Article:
Tuesday, 26 January 2021 : 3rd Week of Ordinary Time, Memorial of St. Timothy and St. Titus, Bishops (First Reading)

Liturgical Colour : White

2 Timothy 1 : 1-8

From Paul, Apostle of Christ Jesus, by the will of God, for the sake of His promise of eternal life, in Christ Jesus, to my dear son Timothy. May grace, mercy and peace be with you, from God, the Father, and Christ Jesus our Lord.

I give thanks to God, Whom I serve with a clear conscience, the way my ancestors did, as I remember you constantly, day and night, in my prayers. I recall your tears, and I long to see you, that I may be filled with joy. I am reminded of your sincere faith, so like the faith of your grandmother Lois and of your mother Eunice, which I am sure you have inherited.

For this reason, I invite you to fan into a flame, the gift of God you received, through the laying on of my hands. For God did not confer on us a spirit of fearfulness, but of strength, love and good judgment. Do not be ashamed of testifying to our Lord, nor of seeing me in chains. On the contrary, do your share in labouring for the Gospel, with the strength of God.

Alternative reading

Titus 1 : 1-5

From Paul, servant of God, Apostle of Christ Jesus, at the service of God’s chosen people, so that they may believe, and reach the knowledge of truth and godliness. The eternal life we are waiting for was promised from the very beginning, by God, Who never lies, and as the appointed time had come, He made it known, through the message entrusted to me by a command of God, our Saviour.

Greetings to you, Titus, my true son in the faith we share. May grace and peace be with you from God the Father and Christ Jesus our Lord. I left you in Crete because I wanted you to put right, what was defective, and appoint elders in every town, following my instructions.

Friday, 22 January 2021 : 2nd Week of Ordinary Time, Memorial of St. Vincent, Deacon and Martyr, Week of Prayer for Christian Unity (Homily and Scripture Reflections)

Liturgical Colour : Green or Red (Martyrs)

Dear brothers and sisters in Christ, all of us heard of the Lord’s assurance of a New Covenant that He had made with us all, His beloved people in our first reading today, as the author of the Epistle to the Hebrews presented the Lord Jesus as the Mediator of the New and Everlasting Covenant replacing the old Covenant between God and His people Israel.

The old Covenant, the old laws and ways, the practices of the past linked to that older pact no longer applied to anyone, after the Lord had revealed and sealed that New Covenant. The New Covenant was sealed by the loving sacrifice of Christ Himself, the Eternal High Priest on the Cross, as He laid His life bare on the Cross, as the Lamb to be sacrificed, the Lamb of God and the Paschal Lamb, by Whose Blood we have been saved.

Through this New Covenant, God had made full His promises to us, His promise to love us all and show His compassion to the very end. Each and every one of us have a share in this love, and the Lord had offered Himself as our High Priest before His heavenly Father, for the atonement and the forgiveness of all of our sins. His suffering and death were meant for us, and all of us have been called to partake in this New Covenant He had made with us.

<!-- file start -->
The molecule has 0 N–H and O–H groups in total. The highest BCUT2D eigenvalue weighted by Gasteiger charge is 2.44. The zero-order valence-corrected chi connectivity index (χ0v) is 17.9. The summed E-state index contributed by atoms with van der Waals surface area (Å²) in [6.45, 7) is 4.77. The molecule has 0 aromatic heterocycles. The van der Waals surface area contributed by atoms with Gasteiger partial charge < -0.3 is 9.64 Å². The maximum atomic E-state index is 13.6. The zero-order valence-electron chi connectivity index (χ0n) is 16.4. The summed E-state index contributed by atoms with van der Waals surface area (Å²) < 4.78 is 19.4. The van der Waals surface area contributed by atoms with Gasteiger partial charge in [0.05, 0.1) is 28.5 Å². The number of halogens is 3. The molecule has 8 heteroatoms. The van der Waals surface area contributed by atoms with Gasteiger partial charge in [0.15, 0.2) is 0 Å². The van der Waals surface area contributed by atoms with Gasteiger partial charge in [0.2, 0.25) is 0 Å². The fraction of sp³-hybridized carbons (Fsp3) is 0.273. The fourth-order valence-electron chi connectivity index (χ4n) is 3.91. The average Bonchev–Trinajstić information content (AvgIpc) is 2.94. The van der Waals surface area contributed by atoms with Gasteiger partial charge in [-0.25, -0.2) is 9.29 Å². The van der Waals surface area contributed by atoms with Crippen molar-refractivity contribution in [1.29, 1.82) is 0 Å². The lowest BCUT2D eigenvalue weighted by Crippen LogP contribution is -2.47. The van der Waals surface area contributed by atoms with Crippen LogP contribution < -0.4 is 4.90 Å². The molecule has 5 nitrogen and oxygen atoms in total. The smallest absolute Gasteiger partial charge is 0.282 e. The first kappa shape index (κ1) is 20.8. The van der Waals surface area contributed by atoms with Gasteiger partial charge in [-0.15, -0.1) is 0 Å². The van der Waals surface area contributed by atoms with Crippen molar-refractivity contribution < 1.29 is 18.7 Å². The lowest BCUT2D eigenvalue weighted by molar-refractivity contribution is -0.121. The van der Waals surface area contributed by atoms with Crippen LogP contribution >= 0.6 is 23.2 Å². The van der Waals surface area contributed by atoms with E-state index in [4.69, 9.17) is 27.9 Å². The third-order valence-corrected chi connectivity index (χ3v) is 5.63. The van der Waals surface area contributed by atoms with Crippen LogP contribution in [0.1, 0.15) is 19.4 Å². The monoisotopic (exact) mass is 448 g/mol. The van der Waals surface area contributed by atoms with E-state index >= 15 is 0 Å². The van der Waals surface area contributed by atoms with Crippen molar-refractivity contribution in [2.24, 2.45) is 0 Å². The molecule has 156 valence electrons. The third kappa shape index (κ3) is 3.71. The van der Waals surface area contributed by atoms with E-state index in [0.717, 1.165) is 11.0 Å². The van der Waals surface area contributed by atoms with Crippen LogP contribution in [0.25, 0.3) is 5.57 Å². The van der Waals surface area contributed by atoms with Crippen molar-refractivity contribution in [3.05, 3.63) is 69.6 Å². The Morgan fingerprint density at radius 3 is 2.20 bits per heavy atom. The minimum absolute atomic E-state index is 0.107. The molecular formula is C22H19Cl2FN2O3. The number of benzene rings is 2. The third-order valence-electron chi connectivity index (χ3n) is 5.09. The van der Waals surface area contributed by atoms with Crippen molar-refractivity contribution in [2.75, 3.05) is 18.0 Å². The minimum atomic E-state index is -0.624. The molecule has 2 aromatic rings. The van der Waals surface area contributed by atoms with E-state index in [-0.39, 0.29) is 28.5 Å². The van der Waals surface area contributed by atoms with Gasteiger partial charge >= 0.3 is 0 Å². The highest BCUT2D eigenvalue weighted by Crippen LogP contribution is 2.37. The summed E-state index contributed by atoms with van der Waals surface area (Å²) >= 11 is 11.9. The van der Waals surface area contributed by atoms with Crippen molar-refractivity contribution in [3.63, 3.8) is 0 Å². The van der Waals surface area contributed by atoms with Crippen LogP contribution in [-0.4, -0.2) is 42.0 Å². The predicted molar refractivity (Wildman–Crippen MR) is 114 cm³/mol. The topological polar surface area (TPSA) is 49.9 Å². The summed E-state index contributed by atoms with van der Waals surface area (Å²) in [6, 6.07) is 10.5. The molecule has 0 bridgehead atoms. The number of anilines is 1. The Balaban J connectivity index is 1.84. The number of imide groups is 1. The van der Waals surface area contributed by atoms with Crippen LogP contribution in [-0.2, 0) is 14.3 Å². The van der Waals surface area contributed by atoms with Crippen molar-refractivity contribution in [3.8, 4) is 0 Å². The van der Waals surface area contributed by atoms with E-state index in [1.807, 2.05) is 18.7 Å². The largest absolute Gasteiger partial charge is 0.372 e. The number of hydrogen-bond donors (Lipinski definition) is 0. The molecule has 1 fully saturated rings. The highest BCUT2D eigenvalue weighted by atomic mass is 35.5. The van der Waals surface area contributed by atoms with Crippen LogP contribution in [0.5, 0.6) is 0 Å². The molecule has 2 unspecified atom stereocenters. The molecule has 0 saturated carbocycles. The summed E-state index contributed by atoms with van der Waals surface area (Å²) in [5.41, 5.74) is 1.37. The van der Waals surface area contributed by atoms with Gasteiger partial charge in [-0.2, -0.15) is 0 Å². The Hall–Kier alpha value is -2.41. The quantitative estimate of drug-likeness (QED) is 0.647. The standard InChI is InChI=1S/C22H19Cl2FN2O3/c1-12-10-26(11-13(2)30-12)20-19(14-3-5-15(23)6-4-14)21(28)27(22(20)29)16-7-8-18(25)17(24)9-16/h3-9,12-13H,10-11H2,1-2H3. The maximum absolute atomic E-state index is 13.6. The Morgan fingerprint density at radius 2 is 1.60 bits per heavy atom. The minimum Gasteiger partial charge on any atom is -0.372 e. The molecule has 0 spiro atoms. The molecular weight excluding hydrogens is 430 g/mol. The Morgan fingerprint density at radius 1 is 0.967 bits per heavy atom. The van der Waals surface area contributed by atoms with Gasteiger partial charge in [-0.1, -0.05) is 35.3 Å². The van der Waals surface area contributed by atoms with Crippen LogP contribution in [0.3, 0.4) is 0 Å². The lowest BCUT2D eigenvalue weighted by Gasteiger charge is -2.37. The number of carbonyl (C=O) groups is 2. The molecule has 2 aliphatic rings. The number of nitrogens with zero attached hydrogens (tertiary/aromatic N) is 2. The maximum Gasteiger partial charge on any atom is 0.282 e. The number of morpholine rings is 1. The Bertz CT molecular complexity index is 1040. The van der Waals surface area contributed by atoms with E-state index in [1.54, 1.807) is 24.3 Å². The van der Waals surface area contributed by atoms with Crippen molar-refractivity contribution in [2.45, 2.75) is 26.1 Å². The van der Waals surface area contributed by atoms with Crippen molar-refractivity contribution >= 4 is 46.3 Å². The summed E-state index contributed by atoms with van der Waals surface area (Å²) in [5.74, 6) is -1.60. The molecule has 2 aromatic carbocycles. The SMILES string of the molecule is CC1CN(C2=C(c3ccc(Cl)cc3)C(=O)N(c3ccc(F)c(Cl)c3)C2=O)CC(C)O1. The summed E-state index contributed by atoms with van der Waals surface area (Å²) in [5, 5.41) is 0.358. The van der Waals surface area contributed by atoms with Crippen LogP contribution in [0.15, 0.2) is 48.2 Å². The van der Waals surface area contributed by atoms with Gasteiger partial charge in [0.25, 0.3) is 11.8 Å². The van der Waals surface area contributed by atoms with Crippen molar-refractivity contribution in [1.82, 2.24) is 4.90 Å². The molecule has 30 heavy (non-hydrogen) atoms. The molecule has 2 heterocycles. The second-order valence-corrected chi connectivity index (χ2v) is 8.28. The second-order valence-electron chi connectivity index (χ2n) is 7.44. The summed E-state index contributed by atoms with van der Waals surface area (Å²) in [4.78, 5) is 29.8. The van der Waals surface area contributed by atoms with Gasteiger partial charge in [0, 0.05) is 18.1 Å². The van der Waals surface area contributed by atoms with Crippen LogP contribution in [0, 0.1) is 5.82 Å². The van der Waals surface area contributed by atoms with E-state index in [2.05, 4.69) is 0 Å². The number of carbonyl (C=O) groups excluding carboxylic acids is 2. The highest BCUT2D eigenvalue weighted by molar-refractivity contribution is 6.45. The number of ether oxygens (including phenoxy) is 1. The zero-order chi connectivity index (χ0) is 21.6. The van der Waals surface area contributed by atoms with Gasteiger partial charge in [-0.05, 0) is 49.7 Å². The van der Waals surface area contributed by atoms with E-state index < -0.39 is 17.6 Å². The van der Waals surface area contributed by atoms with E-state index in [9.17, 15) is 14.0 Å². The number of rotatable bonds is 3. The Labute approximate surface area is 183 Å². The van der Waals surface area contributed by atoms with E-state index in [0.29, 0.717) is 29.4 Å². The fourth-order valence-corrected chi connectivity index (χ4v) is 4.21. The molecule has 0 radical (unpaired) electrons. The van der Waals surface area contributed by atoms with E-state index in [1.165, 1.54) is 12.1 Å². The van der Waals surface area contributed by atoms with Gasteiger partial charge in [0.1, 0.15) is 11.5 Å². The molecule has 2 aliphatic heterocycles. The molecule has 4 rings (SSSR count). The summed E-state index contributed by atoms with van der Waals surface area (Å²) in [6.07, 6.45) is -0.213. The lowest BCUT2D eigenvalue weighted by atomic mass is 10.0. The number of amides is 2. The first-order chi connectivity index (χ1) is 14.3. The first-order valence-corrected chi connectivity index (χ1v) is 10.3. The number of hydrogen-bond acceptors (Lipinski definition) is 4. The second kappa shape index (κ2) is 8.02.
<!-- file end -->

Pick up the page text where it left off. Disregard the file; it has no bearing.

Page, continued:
God had revealed the fullness of His laws, all of His truth to His people as part of this Covenant, as He also sent us all the Holy Spirit to guide us to the truth, which He has revealed and passed down to us through His Church, by the sending of His Apostles to be the ones leading the charge in spreading His Good News and the truth He has revealed to us. In the calling of the Apostles, God has also called us all to follow in their footsteps, that we should also serve Him as those whom God had called had done earlier.

As we heard in our Gospel passage today, the Apostles were sent before the Lord to places to preach and to reveal His truth, and they were also given the power to heal and to cast out demons, doing the many good works of God. Their work did not stop with the death and resurrection of Our Lord, but in fact, guided by the Holy Spirit and the commission that God entrusted to them, they went forth to the many peoples of many nations, spreading the Word of God and calling many people to be a disciple and follower too.

They helped to build the Church and were truly its important foundation, and now, all of us who are members of the Church and belonging among Christ’s faithful ones, we have been entrusted with the same responsibility, as part of the Covenant that God has established with us, and which we have received generously through baptism. And therefore we are all called to live up to the Lord’s call, follow Him and dedicate ourselves to Him.

Today, we should reflect on the life and works of St. Vincent, holy Deacon and Martyr, whose examples can be great inspiration on how we can follow the Lord wholeheartedly in each and every moments of our lives. St. Vincent was also known as St. Vincent of Saragossa, one of the Deacons of Saragossa in Spain, the modern day Zaragoza, serving the bishop and local Christian community, occupying a very important position in the Church.